INDIANAPOLIS - Police confirmed Tuesday morning a woman was critically wounded by gunfire in a day care parking lot on the northwest side of Indianapolis. Officers said they are searching for the woman's ex-husband.
The Indianapolis Metropolitan Police Department (IMPD) said at roughly 7:20 a.m., a report came in on a woman who had been shot in the area of 38th Street and Interstate 465. The woman was reportedly shot in the parking lot of Eagle View KinderCare in the 6700 block of Eagle View Drive.
Police said they are searching for the woman's ex-husband, Christopher Justice. He's described as 33 years old, black and roughly 6 feet 1 inch tall with black hair, brown eyes and light skin. Police said he is driving a 2006 black Ford Fusion with an Indiana plate reading "In God We Trust." His plate number is UXR330.
Police believe the shooting was a result of a custody dispute. The woman, later identified as 31-year-old Shirley Justice, refused to give up custody of their child despite the existence of a court order.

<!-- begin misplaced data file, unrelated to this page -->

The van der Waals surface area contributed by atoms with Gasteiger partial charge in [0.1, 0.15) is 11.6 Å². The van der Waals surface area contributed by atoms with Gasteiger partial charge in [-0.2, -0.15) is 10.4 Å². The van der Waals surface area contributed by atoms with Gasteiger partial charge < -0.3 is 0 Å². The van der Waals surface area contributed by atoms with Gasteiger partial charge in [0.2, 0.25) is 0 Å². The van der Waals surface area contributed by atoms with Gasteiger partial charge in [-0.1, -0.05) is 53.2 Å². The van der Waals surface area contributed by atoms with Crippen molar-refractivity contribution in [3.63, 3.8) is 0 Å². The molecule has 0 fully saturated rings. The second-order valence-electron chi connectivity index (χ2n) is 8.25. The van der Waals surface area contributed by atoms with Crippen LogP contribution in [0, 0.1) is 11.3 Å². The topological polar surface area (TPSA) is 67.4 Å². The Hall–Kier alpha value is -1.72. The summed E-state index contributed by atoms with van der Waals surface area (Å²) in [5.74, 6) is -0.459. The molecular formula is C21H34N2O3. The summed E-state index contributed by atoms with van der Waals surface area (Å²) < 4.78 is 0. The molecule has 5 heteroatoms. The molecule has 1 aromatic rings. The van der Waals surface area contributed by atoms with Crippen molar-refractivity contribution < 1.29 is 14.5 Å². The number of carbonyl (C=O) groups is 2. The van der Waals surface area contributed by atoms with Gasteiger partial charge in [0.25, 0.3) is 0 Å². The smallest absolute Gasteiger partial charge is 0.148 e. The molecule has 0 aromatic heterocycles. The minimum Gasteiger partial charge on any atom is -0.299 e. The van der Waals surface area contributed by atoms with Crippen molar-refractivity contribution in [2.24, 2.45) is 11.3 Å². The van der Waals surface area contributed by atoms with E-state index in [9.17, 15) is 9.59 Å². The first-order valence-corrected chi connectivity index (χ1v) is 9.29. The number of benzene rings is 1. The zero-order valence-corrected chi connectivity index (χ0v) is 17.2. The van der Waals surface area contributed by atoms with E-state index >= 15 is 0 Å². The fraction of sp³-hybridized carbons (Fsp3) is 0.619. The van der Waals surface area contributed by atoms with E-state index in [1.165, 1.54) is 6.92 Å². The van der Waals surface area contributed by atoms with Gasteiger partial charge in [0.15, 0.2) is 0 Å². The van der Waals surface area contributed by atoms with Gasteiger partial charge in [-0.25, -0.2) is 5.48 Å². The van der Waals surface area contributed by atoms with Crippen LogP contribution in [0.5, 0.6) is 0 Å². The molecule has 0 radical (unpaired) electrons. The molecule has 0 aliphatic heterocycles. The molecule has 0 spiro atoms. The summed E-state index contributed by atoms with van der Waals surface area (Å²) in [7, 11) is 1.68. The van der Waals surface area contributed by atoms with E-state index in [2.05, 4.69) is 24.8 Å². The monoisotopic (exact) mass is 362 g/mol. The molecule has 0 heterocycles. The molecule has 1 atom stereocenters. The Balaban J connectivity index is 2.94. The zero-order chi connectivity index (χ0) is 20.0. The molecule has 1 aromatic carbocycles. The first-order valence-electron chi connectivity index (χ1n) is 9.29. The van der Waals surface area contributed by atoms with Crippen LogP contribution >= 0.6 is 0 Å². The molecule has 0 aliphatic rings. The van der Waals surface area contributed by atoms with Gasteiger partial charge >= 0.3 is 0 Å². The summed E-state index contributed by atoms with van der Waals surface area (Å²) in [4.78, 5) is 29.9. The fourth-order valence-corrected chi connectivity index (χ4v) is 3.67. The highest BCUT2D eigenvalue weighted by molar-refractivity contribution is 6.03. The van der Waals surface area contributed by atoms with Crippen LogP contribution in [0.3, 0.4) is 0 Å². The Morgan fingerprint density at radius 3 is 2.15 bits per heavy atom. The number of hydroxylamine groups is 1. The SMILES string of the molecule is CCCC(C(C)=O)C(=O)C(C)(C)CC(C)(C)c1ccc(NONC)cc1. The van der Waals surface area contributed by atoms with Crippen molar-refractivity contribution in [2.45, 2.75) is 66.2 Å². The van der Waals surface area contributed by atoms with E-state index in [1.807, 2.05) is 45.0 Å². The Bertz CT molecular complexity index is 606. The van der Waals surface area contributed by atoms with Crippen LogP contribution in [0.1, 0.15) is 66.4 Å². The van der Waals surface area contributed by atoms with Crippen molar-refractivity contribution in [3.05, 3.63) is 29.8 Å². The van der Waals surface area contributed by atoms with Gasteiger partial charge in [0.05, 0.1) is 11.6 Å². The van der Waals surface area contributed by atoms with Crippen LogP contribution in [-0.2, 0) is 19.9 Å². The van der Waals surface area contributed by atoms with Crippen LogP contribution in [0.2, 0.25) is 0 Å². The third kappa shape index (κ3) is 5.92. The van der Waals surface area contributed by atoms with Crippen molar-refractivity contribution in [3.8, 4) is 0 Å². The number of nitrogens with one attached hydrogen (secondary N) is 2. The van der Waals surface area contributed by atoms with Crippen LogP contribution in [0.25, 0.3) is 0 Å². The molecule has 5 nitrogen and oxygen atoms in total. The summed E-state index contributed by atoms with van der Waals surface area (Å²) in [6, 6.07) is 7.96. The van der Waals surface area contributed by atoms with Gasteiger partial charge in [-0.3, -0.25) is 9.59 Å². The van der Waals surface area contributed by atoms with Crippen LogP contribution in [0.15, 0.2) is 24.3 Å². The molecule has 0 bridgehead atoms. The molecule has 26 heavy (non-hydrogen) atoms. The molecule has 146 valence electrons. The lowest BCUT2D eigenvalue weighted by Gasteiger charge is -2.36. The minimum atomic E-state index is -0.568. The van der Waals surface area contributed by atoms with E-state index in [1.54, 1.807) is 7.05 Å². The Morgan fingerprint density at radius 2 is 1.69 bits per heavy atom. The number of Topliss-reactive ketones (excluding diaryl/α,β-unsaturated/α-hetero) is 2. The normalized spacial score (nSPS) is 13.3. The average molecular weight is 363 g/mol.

Police said on Feb. 10, a judge modified the custody provision of their divorce decree, giving the father sole custody of their 6-year-old daughter.
"In this case, the issue was that there was the health and safety of a young girl at stake, and we believe that young girl was in serious physical and emotional danger and that's why we acted by filing the motion that we filed this morning," Jennifer Bays Beinart, custody attorney for Christopher Justice, said.
Police said Shirley Justice was dropping her children off at the day care when she was shot in the parking lot. Officers said she was walking back out to her car when she was shot. The day care's director pulled into the lot and found her on the ground, shot several times, police said.
IMPD said the woman was conscious and alert when officers arrived, and was able to tell them what had happened. Police said she reported being shot by her ex. She was taken to an area hospital and was in critical condition at last check.
Many children immediately went home with their parents, but it might be something they'll never forget.
"If the child wants to talk about it then they should be open and available to talk about that. If the child doesn't want to, parents should check in with that child to make sure that the child is handling it well," Melinda Mains, Vice President of Development and Communications with The Julian Center, said.
Follow Derrik Thomas on Twitter: @derrikthomas